Date of Award


Degree Type


Degree Name

Doctor of Philosophy (PhD)



First Advisor

Prof. DING Ersu

Second Advisor

Prof. SEWELL Andrew


My thesis aims to anatomize the cognitive theory of metaphor and suggests a Peircean semiotic perspective on metaphor study. As metaphorical essentialists, Lakoff/Johnson tend to universalize a limited number of conceptual metaphors and, by doing this, they overlook the dynamic relation between metaphorical tenor and vehicle. Such notion of metaphor is not compatible with the polysemous nature of the sign. The diversity and multivalency of metaphorical vehicle, in particular, cast serious doubts on the hypothesis of “conceptual metaphors” which, being meta-metaphorical constructs, can tell us nothing but a dry and empty formula “A is B”. Consequently, Lakoff/Johnson’s notion of conceptual metaphor is very much a Chomskyan postulation. Also problematic is the expedient experientialism or embodied philosophy they have put forward as a middle course between objectivism and subjectivism. What is missing from their framework is a structural space for dynamic interpretation on the part of metaphor users. In contrast, cognitive linguists may find in Peirce’s theory of the sign a sound solution to their theoretical impasse. As a logician, Peirce sees metaphor as the realization of iconic reasoning at the language level. His exposition on iconicity and iconic reasoning has laid a solid foundation upon which may be erected a fresh epistemology of metaphor fit for the contemporary study of language and mind. Broadly speaking, metaphor in Peirce can be examined from roughly two perspectives. Macroscopically, metaphor is an icon in general as opposed to index and symbol, whereas, microscopically, it is a subdivided hypoicon on the third level as opposed to image and diagram. Besides, Peirce also emphasized the subjective nature of metaphor. Semioticians after Peirce have further developed his theory on metaphor. For example, through his concept of “arbitrary iconicity”, Ersu Ding stresses the arbitrary nature of metaphorization and tries to shift our attention away from Lakoff/Johnson’s abstract epistemological Gestalt to the specific cultural contexts in which metaphors occur. Umberto Eco, on the other hand, sees interpretation of signs as an open-ended process that involves knowledge of all kinds. Encyclopedic knowledge thus serves as unlimited source for metaphorical association. For Eco, the meaning of a metaphor should be interpreted in the cultural framework based on a specific cultural community. Both Ding’s and Eco’s ideas are in line with Peirce’s theoretical framework where the meaning of a metaphor depends on an interpreter in a particular socio-historical context. They all realize that we should go beyond the ontology of metaphorical expressions to acquire a dynamic perspective on metaphor interpretation. To overcome the need for presupposing an omnipotent subject capable of knowing the metaphor-in-itself, we turn to Habermas’s theory of communicative action in which the meaning of metaphor is intersubjectively established through negotiation and communication. Moreover, we should not overlook the dynamic tension between metaphor and ideology. Aphoristically, we can say that nothing is a metaphor unless it is interpreted as a metaphor, and we need to reconnect metaphors with the specific cultural and ideological contexts in which they appear.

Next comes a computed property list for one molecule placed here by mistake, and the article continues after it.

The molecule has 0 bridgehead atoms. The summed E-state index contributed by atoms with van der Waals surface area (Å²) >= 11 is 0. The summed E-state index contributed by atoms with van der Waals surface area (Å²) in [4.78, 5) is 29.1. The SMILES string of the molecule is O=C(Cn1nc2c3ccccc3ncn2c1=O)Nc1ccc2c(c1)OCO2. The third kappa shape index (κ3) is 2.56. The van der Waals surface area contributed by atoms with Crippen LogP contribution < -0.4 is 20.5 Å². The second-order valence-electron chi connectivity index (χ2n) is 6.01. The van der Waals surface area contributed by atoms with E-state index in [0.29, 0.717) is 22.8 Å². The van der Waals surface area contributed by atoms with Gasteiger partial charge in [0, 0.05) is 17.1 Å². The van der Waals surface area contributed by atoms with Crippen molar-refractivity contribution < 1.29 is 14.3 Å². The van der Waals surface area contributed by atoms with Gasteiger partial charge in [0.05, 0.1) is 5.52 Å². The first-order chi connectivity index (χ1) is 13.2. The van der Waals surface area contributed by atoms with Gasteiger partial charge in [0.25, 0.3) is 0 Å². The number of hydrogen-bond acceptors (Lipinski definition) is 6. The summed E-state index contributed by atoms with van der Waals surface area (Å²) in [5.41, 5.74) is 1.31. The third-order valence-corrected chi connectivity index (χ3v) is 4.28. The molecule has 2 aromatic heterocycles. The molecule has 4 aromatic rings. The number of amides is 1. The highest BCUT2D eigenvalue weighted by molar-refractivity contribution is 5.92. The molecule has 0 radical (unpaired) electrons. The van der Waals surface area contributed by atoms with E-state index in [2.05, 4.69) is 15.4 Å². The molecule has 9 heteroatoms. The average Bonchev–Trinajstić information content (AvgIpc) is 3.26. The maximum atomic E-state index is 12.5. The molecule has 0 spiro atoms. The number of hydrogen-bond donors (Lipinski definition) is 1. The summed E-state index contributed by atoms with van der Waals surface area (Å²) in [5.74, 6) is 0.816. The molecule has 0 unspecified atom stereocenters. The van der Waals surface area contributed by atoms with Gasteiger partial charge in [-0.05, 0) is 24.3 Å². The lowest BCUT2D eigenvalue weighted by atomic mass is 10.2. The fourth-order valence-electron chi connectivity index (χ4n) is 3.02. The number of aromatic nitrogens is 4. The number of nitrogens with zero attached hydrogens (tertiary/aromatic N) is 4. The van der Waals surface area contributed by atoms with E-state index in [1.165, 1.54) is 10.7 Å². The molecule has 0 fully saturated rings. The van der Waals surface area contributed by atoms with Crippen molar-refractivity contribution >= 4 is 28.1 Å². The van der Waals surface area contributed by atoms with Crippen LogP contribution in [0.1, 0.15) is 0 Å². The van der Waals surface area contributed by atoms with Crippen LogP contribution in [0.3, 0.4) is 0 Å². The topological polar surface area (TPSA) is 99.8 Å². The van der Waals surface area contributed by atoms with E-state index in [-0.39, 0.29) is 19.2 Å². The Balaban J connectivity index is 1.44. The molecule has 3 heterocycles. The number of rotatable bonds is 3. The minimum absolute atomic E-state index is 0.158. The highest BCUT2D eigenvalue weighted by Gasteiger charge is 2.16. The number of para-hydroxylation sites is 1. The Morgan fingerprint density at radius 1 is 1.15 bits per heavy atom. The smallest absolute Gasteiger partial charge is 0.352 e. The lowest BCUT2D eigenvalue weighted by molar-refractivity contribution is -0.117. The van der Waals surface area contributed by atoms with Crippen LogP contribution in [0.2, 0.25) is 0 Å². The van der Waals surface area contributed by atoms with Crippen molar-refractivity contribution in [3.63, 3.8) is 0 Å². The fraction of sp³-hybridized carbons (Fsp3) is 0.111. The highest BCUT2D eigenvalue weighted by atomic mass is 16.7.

Recommended Citation

Jiang, Y. (2017). What is “meta-” for?: A Peircean critique of the cognitive theory of metaphor (Doctor’s thesis, Lingnan University, Hong Kong). Retrieved from